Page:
How to Handle Your Child Moving Out


By Carole Montgomery. My son will be 23 next week and at the end of the month he's moving to Los Angeles to pursue his dreams. I am thrilled for him. I've always taught him to think out of the box and to boldly go where no-one has gone, you get my drift.

When he moved out the first time three years ago, that was a huge jolt. The night before he left we spent hours listening to music that we knew would make each other cry and we wept. Mostly for the passing of his childhood. I loved being a mom and I still do. The drives to school, the Little League games, the tons of kids passing through my home at various ages.

But being a mom is so different now. He still needs me, but in less obvious ways. The 18 months he lived away from my husband and myself was good for all of us. I slowly accepted the fact that my son was an adult and could take care of himself, not an easy reality for a mother to take in.

Here's my public service announcement: Attention moms of small kids, brace yourself.

One day you're wiping his tears and the next he's bringing home his future wife. It happens that quick. When he moved back, it was if he'd never left. We all fell back into the routine of being one big happy family, except now when the kids came over I was throwing out beer cans and not soda cans.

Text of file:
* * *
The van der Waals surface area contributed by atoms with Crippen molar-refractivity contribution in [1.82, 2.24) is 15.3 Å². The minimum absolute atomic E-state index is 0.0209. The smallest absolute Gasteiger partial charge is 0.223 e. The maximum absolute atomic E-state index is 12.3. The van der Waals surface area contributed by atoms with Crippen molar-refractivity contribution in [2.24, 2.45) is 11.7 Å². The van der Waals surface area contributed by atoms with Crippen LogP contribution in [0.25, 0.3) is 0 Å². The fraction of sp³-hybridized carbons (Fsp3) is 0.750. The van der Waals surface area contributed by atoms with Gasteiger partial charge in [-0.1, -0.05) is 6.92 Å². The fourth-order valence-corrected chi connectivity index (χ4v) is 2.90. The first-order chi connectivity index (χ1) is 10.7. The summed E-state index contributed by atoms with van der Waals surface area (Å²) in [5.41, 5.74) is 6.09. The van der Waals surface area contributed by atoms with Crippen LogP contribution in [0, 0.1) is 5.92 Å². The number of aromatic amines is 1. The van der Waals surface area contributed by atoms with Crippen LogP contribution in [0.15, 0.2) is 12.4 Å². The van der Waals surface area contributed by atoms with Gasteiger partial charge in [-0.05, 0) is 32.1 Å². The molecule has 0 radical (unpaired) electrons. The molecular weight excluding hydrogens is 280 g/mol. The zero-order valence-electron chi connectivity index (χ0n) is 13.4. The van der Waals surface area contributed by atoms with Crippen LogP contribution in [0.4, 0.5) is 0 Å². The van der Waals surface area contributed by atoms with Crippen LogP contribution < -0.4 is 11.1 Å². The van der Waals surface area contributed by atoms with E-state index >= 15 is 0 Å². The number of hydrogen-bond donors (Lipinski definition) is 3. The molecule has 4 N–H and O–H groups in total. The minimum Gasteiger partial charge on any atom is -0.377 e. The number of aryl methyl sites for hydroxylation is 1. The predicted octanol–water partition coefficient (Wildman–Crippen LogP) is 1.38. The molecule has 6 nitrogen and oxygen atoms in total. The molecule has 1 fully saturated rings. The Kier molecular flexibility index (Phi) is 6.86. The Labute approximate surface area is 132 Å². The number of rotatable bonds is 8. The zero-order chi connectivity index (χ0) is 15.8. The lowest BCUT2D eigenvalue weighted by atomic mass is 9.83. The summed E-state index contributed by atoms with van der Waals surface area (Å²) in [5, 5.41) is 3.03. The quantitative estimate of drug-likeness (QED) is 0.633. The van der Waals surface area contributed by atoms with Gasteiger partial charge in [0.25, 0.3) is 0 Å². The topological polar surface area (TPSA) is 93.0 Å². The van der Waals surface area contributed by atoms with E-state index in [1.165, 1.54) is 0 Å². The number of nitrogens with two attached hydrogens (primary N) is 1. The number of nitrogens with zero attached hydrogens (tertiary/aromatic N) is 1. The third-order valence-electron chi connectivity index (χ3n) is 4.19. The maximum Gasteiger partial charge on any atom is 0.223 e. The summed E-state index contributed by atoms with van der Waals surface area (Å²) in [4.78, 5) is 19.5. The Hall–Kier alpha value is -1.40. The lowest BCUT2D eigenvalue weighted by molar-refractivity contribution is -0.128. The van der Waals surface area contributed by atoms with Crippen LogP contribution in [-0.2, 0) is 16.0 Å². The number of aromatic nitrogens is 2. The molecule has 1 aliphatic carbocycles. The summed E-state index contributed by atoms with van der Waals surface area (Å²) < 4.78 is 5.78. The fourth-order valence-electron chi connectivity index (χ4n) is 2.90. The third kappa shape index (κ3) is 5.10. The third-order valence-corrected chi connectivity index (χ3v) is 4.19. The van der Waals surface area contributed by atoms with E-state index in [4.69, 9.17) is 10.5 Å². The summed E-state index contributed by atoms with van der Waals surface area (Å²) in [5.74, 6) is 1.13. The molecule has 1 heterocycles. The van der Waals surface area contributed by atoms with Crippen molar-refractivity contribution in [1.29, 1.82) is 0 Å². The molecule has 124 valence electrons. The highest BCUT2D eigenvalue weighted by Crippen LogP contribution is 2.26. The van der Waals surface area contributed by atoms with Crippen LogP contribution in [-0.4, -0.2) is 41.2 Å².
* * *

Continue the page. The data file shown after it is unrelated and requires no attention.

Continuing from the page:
I know he needs to be on his own. I did the same thing around his age. I often wonder what my mom felt when I left to explore my dreams. But he's moving 3,000 miles away. I think that's what bothers me the most. I can't get to him if there's an emergency. Thankfully I lived on the west coast and have a group of moms who have already committed to mom duty if need be. We're kinda like the underground railroad for adult kids. So he's covered until I can get out there.

So, my advice to my son, and maybe this will ring true for other mothers in a similar situation:

  1. Go and live your life.
  2. Leap as if someone will always catch you.
  3. Take chances while you're still young, once you get "old" it's much harder to do.
  4. Call your mother sometime and answer her texts!
  5. Figure out how to do laundry.